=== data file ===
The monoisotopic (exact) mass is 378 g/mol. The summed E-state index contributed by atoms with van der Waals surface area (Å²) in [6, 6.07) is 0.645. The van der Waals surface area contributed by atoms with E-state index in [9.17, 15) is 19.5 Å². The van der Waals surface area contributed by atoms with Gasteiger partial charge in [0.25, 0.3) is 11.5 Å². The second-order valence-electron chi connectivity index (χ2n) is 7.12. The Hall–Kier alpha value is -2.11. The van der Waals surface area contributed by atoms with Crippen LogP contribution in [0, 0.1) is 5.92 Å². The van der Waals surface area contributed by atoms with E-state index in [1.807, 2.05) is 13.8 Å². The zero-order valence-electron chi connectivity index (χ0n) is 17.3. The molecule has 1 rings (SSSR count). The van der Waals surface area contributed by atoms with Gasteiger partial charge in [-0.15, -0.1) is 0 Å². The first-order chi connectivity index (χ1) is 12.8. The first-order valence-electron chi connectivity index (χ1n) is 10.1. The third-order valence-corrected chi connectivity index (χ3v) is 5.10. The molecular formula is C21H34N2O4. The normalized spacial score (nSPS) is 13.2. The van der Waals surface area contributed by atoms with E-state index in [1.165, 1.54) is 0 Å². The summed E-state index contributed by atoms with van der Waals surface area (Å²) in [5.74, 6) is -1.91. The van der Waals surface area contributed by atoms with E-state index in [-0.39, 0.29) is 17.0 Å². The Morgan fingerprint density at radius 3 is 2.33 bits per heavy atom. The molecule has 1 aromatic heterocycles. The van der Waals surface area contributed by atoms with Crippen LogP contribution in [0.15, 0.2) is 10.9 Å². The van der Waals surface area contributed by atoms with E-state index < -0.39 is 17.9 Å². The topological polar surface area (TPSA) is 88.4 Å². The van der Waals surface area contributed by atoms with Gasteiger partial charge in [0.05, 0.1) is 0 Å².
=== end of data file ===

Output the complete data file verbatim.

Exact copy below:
The monoisotopic (exact) mass is 378 g/mol. The summed E-state index contributed by atoms with van der Waals surface area (Å²) in [6, 6.07) is 0.645. The van der Waals surface area contributed by atoms with E-state index in [9.17, 15) is 19.5 Å². The van der Waals surface area contributed by atoms with Gasteiger partial charge in [0.25, 0.3) is 11.5 Å². The second-order valence-electron chi connectivity index (χ2n) is 7.12. The Hall–Kier alpha value is -2.11. The van der Waals surface area contributed by atoms with Crippen LogP contribution in [0, 0.1) is 5.92 Å². The van der Waals surface area contributed by atoms with E-state index in [1.807, 2.05) is 13.8 Å². The zero-order valence-electron chi connectivity index (χ0n) is 17.3. The molecule has 1 rings (SSSR count). The van der Waals surface area contributed by atoms with Gasteiger partial charge in [-0.15, -0.1) is 0 Å². The first-order chi connectivity index (χ1) is 12.8. The first-order valence-electron chi connectivity index (χ1n) is 10.1. The third-order valence-corrected chi connectivity index (χ3v) is 5.10. The molecular formula is C21H34N2O4. The normalized spacial score (nSPS) is 13.2. The van der Waals surface area contributed by atoms with E-state index in [1.165, 1.54) is 0 Å². The summed E-state index contributed by atoms with van der Waals surface area (Å²) in [5.74, 6) is -1.91. The van der Waals surface area contributed by atoms with E-state index in [-0.39, 0.29) is 17.0 Å². The Morgan fingerprint density at radius 3 is 2.33 bits per heavy atom. The molecule has 1 aromatic heterocycles. The van der Waals surface area contributed by atoms with Crippen LogP contribution in [0.15, 0.2) is 10.9 Å². The van der Waals surface area contributed by atoms with E-state index < -0.39 is 17.9 Å². The topological polar surface area (TPSA) is 88.4 Å². The van der Waals surface area contributed by atoms with Gasteiger partial charge in [0.05, 0.1) is 0 Å².